Looking Back to the Future
First looking back, the Cortex-A15 launch event itself was eye-opening in terms of the level of interest in ARM’s low-power technology and the variety of discussions that have ensued on what’s possible with upcoming ARM Products. It more than validated the conclusion of my previous blog that the only limit to what’s possible with ARM technology is the imagination of the system designer, the software developer and the device manufacturer. At the event, a panel of industry experts, including stalwarts from Compal, Dell, HP and Nokia, weighed in on challenges facing the industry as well as on the applicability of ARM technology to address these challenges. The discussion encompassed smart mobile devices, consumer devices and as a natural extension, mobile infrastructure which is quite an integral part of the mobile user experience.
Cortex-A15 – Designed to Bring Power Efficiency to Smartphones...and Servers
But while the news of using the Cortex-A15 beyond mobile has caused a lot of excitement, in mobile there are very real limits. Not to imaginative solutions of course, but in terms of energy: mobile energy consumption must stay within the limits of the battery capacity for consumer usage requirements and thermal requirements of the chip package. This limit is reflected in the power (or more appropriately energy) efficiency of the processor and system and how well the overall system utilizes this energy to deliver the performance and work desired. The other thing is that the footprint (overall size) for the application processor complex stays pretty constant from generation to generation. Each generation, SoC designers use gains from new process technologies to cram more processors, more functionality and larger caches into the same footprint.
Power Efficiency and Battery Life is in ARM’s DNA
This may sound repetitive, but ARM processors since the company’s inception, have always been associated with devices that run on battery and products that are devoid of heat sinks . Building on what’s already established with ARM9, ARM11, Cortex-A8, A9 and A5, the Cortex-A15 is still designed to operate within the confines of the average mobile power envelope. The extensive clock-gating that is a signature of ARM products continues. It delivers more performance per cycle than prior generations and can finish the same task in a shorter period of time. Let’s compare a Cortex-A15 designed for mobile in 32/28nm to the ARM technology that today powers a number of great smartphones, the Cortex-A8 on 45nm technology. First the Cortex-A15 delivers more peak performance per core than Cortex-A8 solutions across all types of workloads for a typical mobile device.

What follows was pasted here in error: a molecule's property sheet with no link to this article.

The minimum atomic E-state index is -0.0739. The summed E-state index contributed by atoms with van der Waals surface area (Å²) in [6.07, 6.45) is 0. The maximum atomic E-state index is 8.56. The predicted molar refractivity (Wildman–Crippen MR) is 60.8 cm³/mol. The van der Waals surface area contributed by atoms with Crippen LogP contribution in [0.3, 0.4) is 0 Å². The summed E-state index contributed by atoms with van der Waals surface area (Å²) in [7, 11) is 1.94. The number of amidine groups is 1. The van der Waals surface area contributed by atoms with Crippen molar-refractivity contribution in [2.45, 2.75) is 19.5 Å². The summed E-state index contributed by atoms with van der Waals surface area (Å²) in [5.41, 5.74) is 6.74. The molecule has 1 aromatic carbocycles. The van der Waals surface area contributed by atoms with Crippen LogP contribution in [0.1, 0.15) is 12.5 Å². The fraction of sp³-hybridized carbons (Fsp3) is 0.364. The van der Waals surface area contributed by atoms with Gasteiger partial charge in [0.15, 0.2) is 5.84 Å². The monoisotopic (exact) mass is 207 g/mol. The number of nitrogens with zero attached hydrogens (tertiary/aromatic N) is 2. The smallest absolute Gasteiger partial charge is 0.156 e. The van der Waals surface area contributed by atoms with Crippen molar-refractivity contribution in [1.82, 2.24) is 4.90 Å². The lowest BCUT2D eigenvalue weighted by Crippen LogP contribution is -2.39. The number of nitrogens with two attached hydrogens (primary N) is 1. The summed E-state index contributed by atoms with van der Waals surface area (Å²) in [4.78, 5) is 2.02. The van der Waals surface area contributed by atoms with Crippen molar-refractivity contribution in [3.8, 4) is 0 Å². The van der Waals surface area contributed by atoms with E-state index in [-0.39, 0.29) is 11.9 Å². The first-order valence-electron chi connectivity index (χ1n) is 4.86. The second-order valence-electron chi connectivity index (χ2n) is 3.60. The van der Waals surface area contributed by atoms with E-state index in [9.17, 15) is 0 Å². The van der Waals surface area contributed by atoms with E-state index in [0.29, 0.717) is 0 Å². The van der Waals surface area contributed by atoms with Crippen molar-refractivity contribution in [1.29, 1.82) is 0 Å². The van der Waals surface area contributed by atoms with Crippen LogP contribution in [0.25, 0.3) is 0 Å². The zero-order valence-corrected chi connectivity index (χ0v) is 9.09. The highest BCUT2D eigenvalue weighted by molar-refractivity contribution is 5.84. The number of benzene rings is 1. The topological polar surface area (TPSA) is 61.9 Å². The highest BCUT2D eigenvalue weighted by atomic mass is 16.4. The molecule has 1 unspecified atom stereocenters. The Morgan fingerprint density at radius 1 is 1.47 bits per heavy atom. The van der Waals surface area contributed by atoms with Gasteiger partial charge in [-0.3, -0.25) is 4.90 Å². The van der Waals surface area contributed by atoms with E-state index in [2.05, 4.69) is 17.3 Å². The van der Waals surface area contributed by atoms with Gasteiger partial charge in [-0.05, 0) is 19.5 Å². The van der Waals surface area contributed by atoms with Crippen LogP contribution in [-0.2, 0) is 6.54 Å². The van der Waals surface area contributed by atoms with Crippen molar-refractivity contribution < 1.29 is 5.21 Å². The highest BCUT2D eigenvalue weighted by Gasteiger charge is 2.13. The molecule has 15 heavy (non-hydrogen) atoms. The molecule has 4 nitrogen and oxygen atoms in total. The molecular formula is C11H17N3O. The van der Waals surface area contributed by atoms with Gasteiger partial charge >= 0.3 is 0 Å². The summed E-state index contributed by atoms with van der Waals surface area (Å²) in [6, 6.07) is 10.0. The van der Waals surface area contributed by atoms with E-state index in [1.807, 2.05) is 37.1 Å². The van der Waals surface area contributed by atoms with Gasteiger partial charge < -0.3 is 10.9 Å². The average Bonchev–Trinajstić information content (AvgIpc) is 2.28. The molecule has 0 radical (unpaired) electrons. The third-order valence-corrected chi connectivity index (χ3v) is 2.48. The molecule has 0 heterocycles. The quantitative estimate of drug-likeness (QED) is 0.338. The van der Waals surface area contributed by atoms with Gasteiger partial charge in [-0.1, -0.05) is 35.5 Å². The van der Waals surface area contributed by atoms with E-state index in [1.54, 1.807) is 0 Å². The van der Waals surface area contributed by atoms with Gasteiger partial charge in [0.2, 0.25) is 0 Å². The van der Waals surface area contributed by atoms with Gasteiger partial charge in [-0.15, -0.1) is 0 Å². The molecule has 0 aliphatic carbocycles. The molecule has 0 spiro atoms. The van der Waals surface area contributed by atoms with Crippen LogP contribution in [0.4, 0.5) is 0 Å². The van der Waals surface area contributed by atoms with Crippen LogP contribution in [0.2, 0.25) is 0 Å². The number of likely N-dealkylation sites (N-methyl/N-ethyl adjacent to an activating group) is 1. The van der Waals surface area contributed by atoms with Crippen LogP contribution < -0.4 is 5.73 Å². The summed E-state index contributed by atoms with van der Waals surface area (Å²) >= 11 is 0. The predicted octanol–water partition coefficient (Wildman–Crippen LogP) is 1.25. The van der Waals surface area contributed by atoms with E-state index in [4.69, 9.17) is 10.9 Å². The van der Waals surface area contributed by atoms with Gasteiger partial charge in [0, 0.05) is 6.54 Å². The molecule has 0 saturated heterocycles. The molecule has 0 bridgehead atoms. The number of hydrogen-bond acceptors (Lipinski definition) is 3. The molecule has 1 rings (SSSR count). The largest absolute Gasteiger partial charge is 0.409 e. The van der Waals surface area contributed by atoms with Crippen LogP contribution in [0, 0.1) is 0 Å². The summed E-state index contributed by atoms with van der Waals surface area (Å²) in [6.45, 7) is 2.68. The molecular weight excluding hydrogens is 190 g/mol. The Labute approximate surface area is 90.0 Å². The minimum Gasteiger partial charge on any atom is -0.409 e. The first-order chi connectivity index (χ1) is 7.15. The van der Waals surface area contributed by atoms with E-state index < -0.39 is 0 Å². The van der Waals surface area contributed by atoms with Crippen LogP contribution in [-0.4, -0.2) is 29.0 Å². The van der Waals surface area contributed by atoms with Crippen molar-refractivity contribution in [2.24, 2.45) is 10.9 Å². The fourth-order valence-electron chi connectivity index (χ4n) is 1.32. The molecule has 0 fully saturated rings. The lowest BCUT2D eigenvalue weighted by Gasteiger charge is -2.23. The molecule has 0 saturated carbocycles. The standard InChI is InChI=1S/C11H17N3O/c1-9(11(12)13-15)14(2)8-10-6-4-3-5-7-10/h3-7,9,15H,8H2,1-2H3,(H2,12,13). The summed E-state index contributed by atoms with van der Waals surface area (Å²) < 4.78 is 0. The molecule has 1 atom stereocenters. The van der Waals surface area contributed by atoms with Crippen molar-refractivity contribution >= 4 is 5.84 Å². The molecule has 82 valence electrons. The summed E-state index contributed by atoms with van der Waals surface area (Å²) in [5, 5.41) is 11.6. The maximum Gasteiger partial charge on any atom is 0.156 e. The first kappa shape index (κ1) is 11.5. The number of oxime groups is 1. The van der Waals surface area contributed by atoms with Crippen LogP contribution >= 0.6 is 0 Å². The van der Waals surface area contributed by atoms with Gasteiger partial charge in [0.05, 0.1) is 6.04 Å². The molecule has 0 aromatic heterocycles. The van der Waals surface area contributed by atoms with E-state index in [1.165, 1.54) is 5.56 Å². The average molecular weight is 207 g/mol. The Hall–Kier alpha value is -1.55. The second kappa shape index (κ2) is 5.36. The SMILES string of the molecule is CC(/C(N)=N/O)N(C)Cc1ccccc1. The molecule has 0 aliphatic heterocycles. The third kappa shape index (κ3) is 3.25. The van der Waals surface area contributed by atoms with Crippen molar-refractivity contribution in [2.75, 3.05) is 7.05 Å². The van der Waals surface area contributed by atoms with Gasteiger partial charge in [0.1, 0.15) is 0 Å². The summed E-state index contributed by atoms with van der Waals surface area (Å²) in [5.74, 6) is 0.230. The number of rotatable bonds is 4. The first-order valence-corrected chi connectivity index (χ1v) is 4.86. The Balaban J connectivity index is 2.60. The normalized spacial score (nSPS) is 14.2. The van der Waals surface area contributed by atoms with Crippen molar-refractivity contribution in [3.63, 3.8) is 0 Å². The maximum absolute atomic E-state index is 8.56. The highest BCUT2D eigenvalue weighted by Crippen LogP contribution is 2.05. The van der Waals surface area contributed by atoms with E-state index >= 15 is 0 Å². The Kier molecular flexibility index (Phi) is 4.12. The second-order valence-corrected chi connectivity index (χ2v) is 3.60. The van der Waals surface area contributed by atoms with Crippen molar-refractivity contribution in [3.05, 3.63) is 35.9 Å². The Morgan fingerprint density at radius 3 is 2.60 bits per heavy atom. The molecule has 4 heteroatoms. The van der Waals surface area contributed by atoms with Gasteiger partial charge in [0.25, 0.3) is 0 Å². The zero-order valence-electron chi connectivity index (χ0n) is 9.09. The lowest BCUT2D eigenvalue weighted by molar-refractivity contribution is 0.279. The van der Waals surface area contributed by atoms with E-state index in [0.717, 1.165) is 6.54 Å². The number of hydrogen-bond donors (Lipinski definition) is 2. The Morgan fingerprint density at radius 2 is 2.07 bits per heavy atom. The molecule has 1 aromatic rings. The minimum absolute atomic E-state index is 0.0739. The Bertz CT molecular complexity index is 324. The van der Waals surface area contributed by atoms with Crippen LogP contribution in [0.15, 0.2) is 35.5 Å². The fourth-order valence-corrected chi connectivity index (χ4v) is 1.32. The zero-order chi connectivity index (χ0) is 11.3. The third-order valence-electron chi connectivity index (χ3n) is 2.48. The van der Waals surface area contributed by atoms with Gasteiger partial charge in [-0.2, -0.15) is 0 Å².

But to measure true performance, the peak demands need to be addressed without compromising sustained workloads. The Cortex-A15 delivers a high-end “immediate” response for high-intensity activities. Today’s Cortex-A8s and tomorrow’s dual-Cortex-A9’s are very equipped to handle current mobile workloads such as rendering web-pages and gaming type workloads. But for 2013’s more complex activities, the Cortex-A15 provides the desired performance uplift even as a single-core with additional headroom available through dual-core solutions. Importantly, at the Cortex-A15 is still optimized for low-power mode – doing standard user interface activity, OS bookkeeping, twitter feed updates while consuming much lower active power for sustained smartphone workloads. As shown in the power graph below, the sustained workloads for all single-core processors are well below those of existing smartphones and comfortably within the average mobile envelope. This average (sustained) power draw is shown when the processor is actively crunching on what are today’s mid-range workloads . The dual-core can be used to boost performance even further than single-core and gives system and software designers lot of room for tuning performance and power draw with using all parameters including voltage and frequency scaling.
While running a lot of common lower end workloads, the processor will be able turn off parts of the pipeline elements even when active, based on workload requirements. Then, when it reaches an idle state, it can turn off most of the processor “instantaneously” in well under 10 micro-seconds. The key here is that the processor can recover and start working equally as fast – a key consideration in user response time. When taken together, these capabilities allow for additional system-level power savings that are not reflected in the above graph.
With our first Cortex-A9 dual-core systems expected to arrive in time for Christmas, and our leading smartphone platform providers Samsung, ST Ericsson and Texas Instruments already on board as Cortex-A15 licensees. The future of Smart Mobile Devices is looking very bright, and future devices won’t have to choose between being responsive or long-lasting – they will be optimized for both.
Nandan Nayampally, Director of CPU Product Marketing - Processor Division, ARM, He has long history with application processors having managed the ARM11 family and the Cortex-A8 before taking on the Cortex-A15. Having been a keen observer of the accelerating trend towards connected and differentiated devices and how they affect our everyday lives, this reluctant blogger intends to pitch in with a processor-centric viewpoint now and then.
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